YGA Journal | Article

World Gorilla Day

A Roar for Conservation

Embark on a journey through the captivating world of gorillas this World Gorilla Day, delving into their pivotal ecological significance, the challenges they confront and the cooperative endeavors required to safeguard their existence. Discover ways you can play a role in their preservation through informed choices, supporting awareness initiatives, and volunteering with credible conservation organizations in this enlightening article!


Published September 24, 2023

Written by Reet K. Brar

In the heart of Africa’s jungle, where ancient trees stand like tall statues and the rustle of leaves is a soft lullaby, there resides a symbol of strength and grace – the gorilla. When I think about a gorilla, my mind immediately goes to the book The One and Only Ivan written by Katherine Applegate. This book highlighted the majestic appearance of Ivan while also displaying his inner monologue. He was an endangered silverback who had faced horrible treatment towards his family by poachers and further endured hardships inflicted on him by the humans who promised to take care of him. This book introduced me to this kind of subject matter for the first time, and it deeply hurt me. After this, I was driven to research ways I could contribute and provide support for these primates. Each year on September 24th, the world comes together to honour and protect these gentle giants on World Gorilla Day. Beyond the surface, this day serves as a powerful reminder of the ecological importance of gorillas and the dire need for their conservation. As we explore the depths of this celebration, we can acknowledge the global significance of this awareness day, delve into the lives of these remarkable creatures, and define ways to stand together to ensure they have a future. (World Gorilla Day)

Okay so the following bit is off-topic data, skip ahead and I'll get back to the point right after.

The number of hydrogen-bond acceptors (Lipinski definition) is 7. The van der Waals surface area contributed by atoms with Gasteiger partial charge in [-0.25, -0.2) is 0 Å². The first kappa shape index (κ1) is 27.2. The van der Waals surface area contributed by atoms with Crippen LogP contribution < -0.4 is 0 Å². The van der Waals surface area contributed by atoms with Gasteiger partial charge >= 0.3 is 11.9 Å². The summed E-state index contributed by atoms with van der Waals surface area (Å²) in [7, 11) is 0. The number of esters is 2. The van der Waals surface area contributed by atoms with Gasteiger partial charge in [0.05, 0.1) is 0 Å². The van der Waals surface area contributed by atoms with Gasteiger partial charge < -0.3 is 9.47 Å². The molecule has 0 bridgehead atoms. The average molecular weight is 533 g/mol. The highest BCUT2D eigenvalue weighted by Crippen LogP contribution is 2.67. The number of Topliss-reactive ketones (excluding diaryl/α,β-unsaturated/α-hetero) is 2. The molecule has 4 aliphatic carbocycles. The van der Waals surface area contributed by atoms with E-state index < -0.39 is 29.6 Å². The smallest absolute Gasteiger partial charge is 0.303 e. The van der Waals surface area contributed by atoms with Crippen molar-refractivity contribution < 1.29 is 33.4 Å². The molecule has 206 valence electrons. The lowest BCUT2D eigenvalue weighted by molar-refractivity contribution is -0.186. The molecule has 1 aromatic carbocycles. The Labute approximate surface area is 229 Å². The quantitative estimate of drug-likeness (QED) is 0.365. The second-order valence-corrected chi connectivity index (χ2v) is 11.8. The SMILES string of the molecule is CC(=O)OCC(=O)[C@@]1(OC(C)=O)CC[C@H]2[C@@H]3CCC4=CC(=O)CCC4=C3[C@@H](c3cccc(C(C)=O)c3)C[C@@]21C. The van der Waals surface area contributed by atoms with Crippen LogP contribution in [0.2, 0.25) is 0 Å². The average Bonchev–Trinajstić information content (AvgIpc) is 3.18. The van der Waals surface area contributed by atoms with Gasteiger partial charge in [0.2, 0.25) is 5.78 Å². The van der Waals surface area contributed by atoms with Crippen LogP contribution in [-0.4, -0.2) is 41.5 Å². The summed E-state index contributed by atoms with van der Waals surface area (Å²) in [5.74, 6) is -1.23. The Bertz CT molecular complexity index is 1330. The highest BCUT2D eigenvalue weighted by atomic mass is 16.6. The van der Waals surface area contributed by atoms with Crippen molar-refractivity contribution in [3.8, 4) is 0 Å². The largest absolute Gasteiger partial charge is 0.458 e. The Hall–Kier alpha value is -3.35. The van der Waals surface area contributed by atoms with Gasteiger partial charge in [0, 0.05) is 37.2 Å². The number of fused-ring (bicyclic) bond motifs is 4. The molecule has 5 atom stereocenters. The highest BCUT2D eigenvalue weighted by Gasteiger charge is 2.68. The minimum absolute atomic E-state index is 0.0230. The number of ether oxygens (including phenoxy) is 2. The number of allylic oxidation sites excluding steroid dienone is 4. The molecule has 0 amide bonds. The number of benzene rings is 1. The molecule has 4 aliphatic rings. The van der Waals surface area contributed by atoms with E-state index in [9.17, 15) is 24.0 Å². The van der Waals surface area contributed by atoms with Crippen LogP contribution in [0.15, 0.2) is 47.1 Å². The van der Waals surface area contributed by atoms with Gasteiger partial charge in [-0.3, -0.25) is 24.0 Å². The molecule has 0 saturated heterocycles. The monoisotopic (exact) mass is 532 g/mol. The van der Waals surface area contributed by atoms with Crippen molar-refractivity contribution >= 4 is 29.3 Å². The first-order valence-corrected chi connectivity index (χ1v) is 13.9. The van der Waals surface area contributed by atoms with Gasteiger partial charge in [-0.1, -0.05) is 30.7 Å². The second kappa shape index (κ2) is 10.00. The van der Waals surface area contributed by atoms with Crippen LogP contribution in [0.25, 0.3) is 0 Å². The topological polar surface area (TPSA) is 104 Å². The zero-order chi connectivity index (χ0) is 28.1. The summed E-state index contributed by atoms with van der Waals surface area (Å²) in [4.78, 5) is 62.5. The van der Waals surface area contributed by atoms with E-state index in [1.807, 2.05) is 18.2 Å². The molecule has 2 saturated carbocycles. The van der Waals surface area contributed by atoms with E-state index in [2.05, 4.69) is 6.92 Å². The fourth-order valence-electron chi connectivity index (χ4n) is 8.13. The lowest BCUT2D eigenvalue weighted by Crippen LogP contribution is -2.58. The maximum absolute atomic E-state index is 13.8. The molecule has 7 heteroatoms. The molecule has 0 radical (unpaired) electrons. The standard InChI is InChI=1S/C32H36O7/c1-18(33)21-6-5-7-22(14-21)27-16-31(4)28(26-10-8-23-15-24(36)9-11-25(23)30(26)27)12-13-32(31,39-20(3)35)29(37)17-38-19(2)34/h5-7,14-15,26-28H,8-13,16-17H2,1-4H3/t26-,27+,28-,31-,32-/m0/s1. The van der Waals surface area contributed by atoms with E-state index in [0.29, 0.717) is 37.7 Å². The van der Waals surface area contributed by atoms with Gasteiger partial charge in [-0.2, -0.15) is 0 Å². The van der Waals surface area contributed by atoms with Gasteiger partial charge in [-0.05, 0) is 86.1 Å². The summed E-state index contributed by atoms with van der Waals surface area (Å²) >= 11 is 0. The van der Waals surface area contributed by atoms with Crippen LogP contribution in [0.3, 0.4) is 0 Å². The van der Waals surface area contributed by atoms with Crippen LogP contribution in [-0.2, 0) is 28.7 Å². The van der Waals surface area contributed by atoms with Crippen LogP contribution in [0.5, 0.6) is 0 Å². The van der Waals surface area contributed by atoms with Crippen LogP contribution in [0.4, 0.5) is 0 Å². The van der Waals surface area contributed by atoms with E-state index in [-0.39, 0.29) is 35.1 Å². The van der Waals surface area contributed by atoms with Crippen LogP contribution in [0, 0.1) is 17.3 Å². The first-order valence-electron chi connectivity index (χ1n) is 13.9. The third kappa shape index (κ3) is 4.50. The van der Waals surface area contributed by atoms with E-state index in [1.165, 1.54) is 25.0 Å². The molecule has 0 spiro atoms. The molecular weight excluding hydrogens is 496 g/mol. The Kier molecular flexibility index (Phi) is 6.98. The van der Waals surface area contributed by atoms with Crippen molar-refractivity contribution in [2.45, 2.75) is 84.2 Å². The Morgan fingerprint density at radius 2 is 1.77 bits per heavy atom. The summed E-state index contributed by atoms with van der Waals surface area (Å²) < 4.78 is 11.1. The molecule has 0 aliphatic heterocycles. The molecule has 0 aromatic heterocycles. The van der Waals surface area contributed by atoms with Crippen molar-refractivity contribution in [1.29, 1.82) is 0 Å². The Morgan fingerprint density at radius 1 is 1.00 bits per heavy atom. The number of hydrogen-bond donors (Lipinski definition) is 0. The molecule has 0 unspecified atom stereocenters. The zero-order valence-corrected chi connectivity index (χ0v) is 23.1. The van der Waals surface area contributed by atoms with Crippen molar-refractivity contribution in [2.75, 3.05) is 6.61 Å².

Silverback gorilla (Ddea)

World Gorilla Day is extremely significant due to the critical state of gorilla populations across the globe. This day provides a platform to educate and advocate for their conservation, raising awareness about the challenges they face and the urgent need to protect their habitats. The roots of World Gorilla Day can be dated back to the collaborative efforts of conservation organizations and passionate individuals. The first celebration in 2017 marked the beginning of a movement that highlighted the unfortunate circumstances of gorillas and encouraged support for their survival. The core goals of this day include enhancing understanding, inspiring action, and fostering a sense of global responsibility. (World Gorilla Day)